In the preceding analysis, we formulated a number of values and aimed to translate risks and benefits of the fuel cycles into these values. In decision-making about the fuel cycles we are confronted with a number of value conflicts. It should be mentioned that the plus and minus signs in Fig. 3 are merely approximations which enable us to make a comparison between the OFC and CFC, these signs are neither quantitative measures nor absolute entities. It should further be mentioned that plusses represent an improvement in terms of the three basic values, illustrated in squares on top of Fig. 3; minuses are drawbacks of these values.

Value Conflicts

In choosing between options, we have to accept certain trade-offs between these basic values. The CFC enhances sustainability in terms of supply certainty and creates less radiological risks to the environment. It also diminishes public health and safety concerns, as well as security concerns in the long run. At the same time, however, the CFC involves more short-term additional risks and, therefore, compromises public health and safety as well as security of contemporary people. It also deteriorates short-term sustainability, perceived as environmental friendliness. Trading off these conflicting values in a certain way can help one choose one of the fuel cycles. To illustrate, if one holds the cleanness of the environment we bequeath to our descendants as most important, she should be willing to accept some additional risks to the public in the present and, therefore, the CFC would appear the obvious choice. Short-term risks are traded off against the long-term benefits in the CFC. Another example: if one considers proliferation threats in the current security state of the world highly unacceptable, she trades off long-term benefits of the CFC against the short-term benefits of the OFC; the latter will be the outcome of this trade-off.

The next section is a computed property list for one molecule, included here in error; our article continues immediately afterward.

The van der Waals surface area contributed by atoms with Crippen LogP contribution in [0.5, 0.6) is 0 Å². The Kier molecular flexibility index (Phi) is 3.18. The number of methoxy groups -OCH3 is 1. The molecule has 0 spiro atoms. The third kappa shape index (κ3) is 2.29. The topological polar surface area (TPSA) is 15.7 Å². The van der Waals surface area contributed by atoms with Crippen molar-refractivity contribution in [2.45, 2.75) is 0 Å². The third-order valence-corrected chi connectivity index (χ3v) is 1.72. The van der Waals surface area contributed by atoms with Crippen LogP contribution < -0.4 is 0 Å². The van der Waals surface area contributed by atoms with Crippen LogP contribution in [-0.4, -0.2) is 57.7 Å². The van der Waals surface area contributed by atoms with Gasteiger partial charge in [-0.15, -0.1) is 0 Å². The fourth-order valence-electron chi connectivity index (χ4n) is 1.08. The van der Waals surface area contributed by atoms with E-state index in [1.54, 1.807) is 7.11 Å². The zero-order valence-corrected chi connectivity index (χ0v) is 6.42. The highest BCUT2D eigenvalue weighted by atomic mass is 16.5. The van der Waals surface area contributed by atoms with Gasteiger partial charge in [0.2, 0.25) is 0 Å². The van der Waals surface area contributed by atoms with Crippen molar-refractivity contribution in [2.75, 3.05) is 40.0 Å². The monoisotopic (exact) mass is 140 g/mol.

In the literature, implicit trade-offs are made. A MIT study in 2003 concluded unambiguously that the once-through fuel cycle is the best choice for the US for at least 50 years. MIT researchers asserted that the reprocessing plants in Europe, Russia, and Japan involve unwarranted proliferation risks and did not believe that benefits of the CFC outweigh the safety, environmental and security risks as well as economic costs [47]. Von Hippel upheld the same view on reprocessing: proliferation and economic costs of reprocessing are high and the environmental benefits are questionable. He maintained that direct storage of spent fuel after irradiation is cheaper, safer and more environmentally benign than reprocessing [59].